Over breakfast this morning, an unexpected but very welcome email arrived from "first fandom" identity, fan artist and filk singer/composer extraordinaire, Leslie Fish.
Way back in the 70s, Leslie was the author of numerous Star Trek fanzine stories, often featuring the Andorian character Thelin, briefly seen as Spock's replacement in an alternate history in "Yesteryear", an episode of Filmation's animated Star Trek (TAS).
In 1997, I sought Leslie's permission to upload an online version of her fascinating speculative article "A Summary of the Physiological Roots of Andorian Culture" by F. Sigmund Mead, Journal of Xenoanthropology, June 2341 - originally published in Sehlat's Roar #2, a 1976 Star Trek zine published by Randy Ash. Leslie's extrapolation of Andorian culture was way ahead of the licensed tie-in fiction, which didn't succeed in describing Andorian genetics or social aspects until the post-Deep Space Nine TV series novels, which commenced in 2001.
Leslie recalls that she drew the original artwork that accompanies the article in simple pen-and-ink, and Randy traced over them onto mimeograph stencils! Leslie says she's amazed that they came out readable at all. Furthermore, the added texture you see in the illustrations I uploaded came from the original (amazingly grainy) recycled paper. For republishing them online, I simply cleaned up good photocopies with Liquid Paper and ran the pictures through the photocopier a second time, only on coloured paper, then scanned them. (The grain of that old textured paper played havoc with my first attempts at text scanning the article, too.)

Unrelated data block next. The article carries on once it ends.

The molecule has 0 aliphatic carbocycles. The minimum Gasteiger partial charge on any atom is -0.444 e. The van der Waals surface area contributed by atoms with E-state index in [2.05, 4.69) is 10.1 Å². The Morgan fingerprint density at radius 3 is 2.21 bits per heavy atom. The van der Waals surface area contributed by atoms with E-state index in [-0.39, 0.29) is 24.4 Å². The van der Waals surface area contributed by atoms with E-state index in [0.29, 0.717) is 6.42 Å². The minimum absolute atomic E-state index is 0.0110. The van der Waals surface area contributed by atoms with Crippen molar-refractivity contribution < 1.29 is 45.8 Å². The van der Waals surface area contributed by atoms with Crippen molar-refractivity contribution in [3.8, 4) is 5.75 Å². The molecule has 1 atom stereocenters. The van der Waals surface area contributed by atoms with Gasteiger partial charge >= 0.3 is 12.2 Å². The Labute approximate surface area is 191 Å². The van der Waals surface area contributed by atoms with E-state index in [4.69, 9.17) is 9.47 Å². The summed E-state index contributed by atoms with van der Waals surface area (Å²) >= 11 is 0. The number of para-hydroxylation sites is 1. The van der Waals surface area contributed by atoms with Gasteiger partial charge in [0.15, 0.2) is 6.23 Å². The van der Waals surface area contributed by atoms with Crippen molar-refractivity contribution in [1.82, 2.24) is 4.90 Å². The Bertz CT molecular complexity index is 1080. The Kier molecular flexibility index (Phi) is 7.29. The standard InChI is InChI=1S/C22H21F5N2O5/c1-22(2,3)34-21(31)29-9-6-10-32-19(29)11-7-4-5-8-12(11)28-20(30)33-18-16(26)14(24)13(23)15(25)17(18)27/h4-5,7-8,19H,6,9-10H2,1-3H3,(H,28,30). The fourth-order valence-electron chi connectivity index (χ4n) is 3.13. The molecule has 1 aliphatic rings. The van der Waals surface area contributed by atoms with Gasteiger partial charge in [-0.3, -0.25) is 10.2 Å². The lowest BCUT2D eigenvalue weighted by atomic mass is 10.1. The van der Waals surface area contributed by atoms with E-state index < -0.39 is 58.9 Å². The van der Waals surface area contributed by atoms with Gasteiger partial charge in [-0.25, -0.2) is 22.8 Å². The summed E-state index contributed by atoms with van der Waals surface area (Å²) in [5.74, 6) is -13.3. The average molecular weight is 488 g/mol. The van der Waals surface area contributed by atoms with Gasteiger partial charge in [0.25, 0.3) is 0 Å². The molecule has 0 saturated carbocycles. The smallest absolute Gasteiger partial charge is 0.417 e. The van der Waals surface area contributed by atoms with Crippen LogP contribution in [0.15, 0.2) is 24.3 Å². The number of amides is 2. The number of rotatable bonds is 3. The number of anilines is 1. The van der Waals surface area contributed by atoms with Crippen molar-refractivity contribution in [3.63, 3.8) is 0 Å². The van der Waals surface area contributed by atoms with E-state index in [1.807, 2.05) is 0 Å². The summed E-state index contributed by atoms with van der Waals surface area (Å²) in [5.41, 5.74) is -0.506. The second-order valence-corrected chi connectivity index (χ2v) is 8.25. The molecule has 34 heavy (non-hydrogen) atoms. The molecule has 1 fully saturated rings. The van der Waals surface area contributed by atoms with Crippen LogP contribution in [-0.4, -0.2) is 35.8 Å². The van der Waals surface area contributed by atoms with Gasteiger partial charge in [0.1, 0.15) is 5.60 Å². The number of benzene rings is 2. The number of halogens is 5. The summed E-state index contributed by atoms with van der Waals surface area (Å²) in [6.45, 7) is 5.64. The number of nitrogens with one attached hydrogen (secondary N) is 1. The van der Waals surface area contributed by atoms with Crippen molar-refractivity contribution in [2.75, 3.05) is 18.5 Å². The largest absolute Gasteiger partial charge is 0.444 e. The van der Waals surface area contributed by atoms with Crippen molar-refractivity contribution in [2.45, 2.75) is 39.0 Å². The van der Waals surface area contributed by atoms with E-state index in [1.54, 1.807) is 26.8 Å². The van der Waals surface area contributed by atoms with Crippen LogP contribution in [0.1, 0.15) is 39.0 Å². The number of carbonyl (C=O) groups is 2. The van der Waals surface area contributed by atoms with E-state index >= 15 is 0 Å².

I love the old cover art for Randy's issue #1, too: each cover was hand printed from a linoleum block master! Check out that cover art on Randy's blog.
Leslie's Andorian essay still gets plenty of comment from online readers, especially from people seeking a comparison with the four-partnered Andorian paradigm (suggested by Data in TNG - "Data's Day"), as extrapolated by the recent licensed tie-in novels, and what Leslie had proposed in 1976 with her three-sexed stages of Andorian development.
I was telling Leslie, who's been out of touch with Trek fandom for a while, about recent Thelin appearances in the licensed Pocket Books fiction: in the "Crucible" trilogy (extending the scenes from "Yesteryear") by David R George III; and in a "Myriad Universes" omnibus story, "The Chimes at Midnight" (an alternate history from "Yesteryear" thru to ST VI) by Geoff Trowbridge.
Thanks to her fellow folk singer, Joe Bethancourt, Leslie now has her own website, at www.lesliefish.com/. While investigating the site tonight, I noticed the Youtube song clip on the front page: Star Trek novelist, Julia Ecklar, singing a Leslie Fish song, "Hope Eyrie", about the Apollo 11 moon landing. Check it out! It's great!
Leslie Fish is probably best remembered for the Star Trek filk song lyrics she wrote in a desperate hurry to fill a hole on an album of songs. "Banned from Argo" is still sung at Star Trek conventions the world over (to the tune of the traditional song, "Boston Burglar"). The song isn't her favourite, but it's certainly gained her many fans over the decades.
Sing it with me:
"And we're banned from Argo, everyone.
Banned from Argo, just for having a little fun.
We spent a jolly shore leave there for just three days or four,
But Argo doesn't want us any more..."
By the way, for those of you wondering, "filk songs" are science fiction media folk songs - often, but not necessarily, parodies. The term "filk" came about as the result of an infamous typographical error. A fan named Lee Jacobs meant to type the word "folk" in a program schedule and typed in "filk" instead. It struck his colleagues as being hilarious at the time, so it stuck.